This talking bird cannot talk its way out of this one: the Cape Parrot is another species of parrot. A team of scientists has looked deeper into the DNA of this colorful little bird, and has uncovered new evidence pointing to the fact that it does not correspond to any known existing species.
Up until now, the bird was considered to be one of the brown-necked parrot’s subspecies, yet a bundle of scientists had been saying that this is not the case, and that it is in face a totally different parrot. However, the authorities involved had not accepted the premise on account of too little research on the matter.
Well, now the research is here.
And fortunately, it’s more than thorough enough to be considered by the Birdlife International organization.
The concrete evidence presented by this most recent study says that the parrot had split up from the brown-necked parrot a long time ago. About two million years. It has since become its very own species, with a slightly distinct color combination. Besides DNA analysis, one of the main arguments in favor of the Cape Parrot being a different species altogether is the fact that that it prefers to hang out in Afrocarpus and Podocarpus forests situated in the southern part of Africa.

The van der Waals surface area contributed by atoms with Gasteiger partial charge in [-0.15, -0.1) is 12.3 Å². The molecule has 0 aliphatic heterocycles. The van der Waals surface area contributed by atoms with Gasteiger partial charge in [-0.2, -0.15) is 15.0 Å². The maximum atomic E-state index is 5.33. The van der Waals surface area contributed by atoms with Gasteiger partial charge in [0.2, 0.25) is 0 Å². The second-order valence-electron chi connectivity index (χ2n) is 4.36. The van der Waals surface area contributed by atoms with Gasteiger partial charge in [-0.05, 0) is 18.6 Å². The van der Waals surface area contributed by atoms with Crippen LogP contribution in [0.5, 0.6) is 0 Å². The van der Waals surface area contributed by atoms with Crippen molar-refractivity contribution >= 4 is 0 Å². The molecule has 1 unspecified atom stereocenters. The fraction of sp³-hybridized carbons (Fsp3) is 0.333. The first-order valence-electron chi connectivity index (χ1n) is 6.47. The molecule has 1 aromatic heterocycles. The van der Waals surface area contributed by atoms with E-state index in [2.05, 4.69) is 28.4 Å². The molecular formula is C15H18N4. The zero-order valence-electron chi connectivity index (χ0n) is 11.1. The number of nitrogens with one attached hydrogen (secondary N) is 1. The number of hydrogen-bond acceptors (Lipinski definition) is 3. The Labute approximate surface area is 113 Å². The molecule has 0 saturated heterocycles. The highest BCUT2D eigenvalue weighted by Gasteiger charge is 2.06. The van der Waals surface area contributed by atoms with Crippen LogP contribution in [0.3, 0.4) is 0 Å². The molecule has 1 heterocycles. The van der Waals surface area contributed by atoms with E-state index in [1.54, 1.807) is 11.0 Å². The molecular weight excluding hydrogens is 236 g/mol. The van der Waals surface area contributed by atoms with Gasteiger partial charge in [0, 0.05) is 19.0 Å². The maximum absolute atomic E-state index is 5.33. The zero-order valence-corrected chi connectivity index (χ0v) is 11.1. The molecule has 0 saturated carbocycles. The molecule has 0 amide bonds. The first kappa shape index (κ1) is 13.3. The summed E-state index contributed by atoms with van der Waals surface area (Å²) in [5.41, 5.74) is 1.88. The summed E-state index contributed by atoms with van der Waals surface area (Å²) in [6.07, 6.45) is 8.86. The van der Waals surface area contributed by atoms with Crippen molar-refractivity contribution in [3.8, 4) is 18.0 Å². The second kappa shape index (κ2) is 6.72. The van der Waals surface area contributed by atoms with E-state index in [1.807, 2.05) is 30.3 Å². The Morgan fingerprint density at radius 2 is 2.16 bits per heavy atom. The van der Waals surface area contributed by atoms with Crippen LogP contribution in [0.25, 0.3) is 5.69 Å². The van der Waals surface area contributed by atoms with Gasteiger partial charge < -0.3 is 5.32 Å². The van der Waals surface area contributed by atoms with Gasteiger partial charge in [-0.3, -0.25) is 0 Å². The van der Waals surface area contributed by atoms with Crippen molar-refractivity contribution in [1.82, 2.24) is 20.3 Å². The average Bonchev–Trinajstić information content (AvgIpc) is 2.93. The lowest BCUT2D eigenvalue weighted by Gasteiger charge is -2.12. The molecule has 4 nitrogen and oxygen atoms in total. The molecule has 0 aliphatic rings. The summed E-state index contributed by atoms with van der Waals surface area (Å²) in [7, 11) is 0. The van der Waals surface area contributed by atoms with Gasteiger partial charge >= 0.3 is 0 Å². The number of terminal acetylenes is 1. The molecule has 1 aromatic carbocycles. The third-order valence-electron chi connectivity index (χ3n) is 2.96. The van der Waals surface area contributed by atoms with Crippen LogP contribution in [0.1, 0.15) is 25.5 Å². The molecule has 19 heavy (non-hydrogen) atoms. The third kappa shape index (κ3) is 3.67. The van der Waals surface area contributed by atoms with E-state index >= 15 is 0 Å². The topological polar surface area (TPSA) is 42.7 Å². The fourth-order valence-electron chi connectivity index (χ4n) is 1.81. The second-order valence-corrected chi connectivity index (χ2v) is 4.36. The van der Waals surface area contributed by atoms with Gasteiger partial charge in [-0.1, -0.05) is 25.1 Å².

Previous research has shown, however, that even within Poicephalus robustus (the official name of the cape parrot) there exist variations not only in habitat, but also in body shape, plumage pattern, morphology, and vocalizations. These findings have thrown aback the process of declaring the cape parrot as separate from the brown-necked parrot.
Willem Coetzer, working for a doctorate at the KwaZulu-Natal University in South Africa, has led the research to sample and analyze the DNA of this parrot, in order to clarify all this contradictory information that has been put forth about it.
In their effort to brand the cape parrot a new species, they argued for the protection of the parrot as being of a different lineage. If the authorities validate Coetzer’s study, then it’s bad news for the parrot (or good) as it will be not only enlisted as a species for conservation, in the Red List of Threatened Species, but also on the Endangered Species of Wild Fauna and Flora. The latter is monitored by Birdlife International.
Still, things are looking promising for Coetzer and his team, as the global species officer of the organization, Andrew Symes, has said that the new research is definitely being considered as their teams are always looking for advice to their taxonomy.
Image source: nationalgeographic.com